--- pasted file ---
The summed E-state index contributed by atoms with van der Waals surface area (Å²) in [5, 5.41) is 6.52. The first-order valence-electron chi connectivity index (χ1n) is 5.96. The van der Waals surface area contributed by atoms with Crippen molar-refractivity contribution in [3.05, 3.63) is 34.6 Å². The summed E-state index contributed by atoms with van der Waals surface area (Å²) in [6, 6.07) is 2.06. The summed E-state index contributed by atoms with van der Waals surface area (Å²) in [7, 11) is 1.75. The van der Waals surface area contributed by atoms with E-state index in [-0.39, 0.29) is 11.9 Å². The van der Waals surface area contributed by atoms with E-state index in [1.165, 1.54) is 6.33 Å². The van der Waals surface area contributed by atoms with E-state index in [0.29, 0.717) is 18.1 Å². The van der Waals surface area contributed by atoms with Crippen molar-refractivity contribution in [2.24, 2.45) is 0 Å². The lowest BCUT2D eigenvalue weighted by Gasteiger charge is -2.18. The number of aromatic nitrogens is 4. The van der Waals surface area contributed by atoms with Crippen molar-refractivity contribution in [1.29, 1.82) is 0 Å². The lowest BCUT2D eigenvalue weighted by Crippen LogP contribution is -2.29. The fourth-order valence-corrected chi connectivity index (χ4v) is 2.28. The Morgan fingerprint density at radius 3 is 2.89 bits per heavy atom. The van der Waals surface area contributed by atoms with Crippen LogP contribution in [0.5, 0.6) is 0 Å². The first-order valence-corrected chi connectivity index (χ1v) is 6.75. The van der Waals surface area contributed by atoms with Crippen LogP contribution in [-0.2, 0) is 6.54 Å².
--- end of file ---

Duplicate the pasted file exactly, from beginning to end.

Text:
The summed E-state index contributed by atoms with van der Waals surface area (Å²) in [5, 5.41) is 6.52. The first-order valence-electron chi connectivity index (χ1n) is 5.96. The van der Waals surface area contributed by atoms with Crippen molar-refractivity contribution in [3.05, 3.63) is 34.6 Å². The summed E-state index contributed by atoms with van der Waals surface area (Å²) in [6, 6.07) is 2.06. The summed E-state index contributed by atoms with van der Waals surface area (Å²) in [7, 11) is 1.75. The van der Waals surface area contributed by atoms with E-state index in [-0.39, 0.29) is 11.9 Å². The van der Waals surface area contributed by atoms with E-state index in [1.165, 1.54) is 6.33 Å². The van der Waals surface area contributed by atoms with E-state index in [0.29, 0.717) is 18.1 Å². The van der Waals surface area contributed by atoms with Crippen molar-refractivity contribution in [2.24, 2.45) is 0 Å². The lowest BCUT2D eigenvalue weighted by Gasteiger charge is -2.18. The number of aromatic nitrogens is 4. The van der Waals surface area contributed by atoms with Crippen molar-refractivity contribution in [1.29, 1.82) is 0 Å². The lowest BCUT2D eigenvalue weighted by Crippen LogP contribution is -2.29. The fourth-order valence-corrected chi connectivity index (χ4v) is 2.28. The Morgan fingerprint density at radius 3 is 2.89 bits per heavy atom. The van der Waals surface area contributed by atoms with Crippen LogP contribution in [0.5, 0.6) is 0 Å². The first-order valence-corrected chi connectivity index (χ1v) is 6.75. The van der Waals surface area contributed by atoms with Crippen LogP contribution in [-0.2, 0) is 6.54 Å².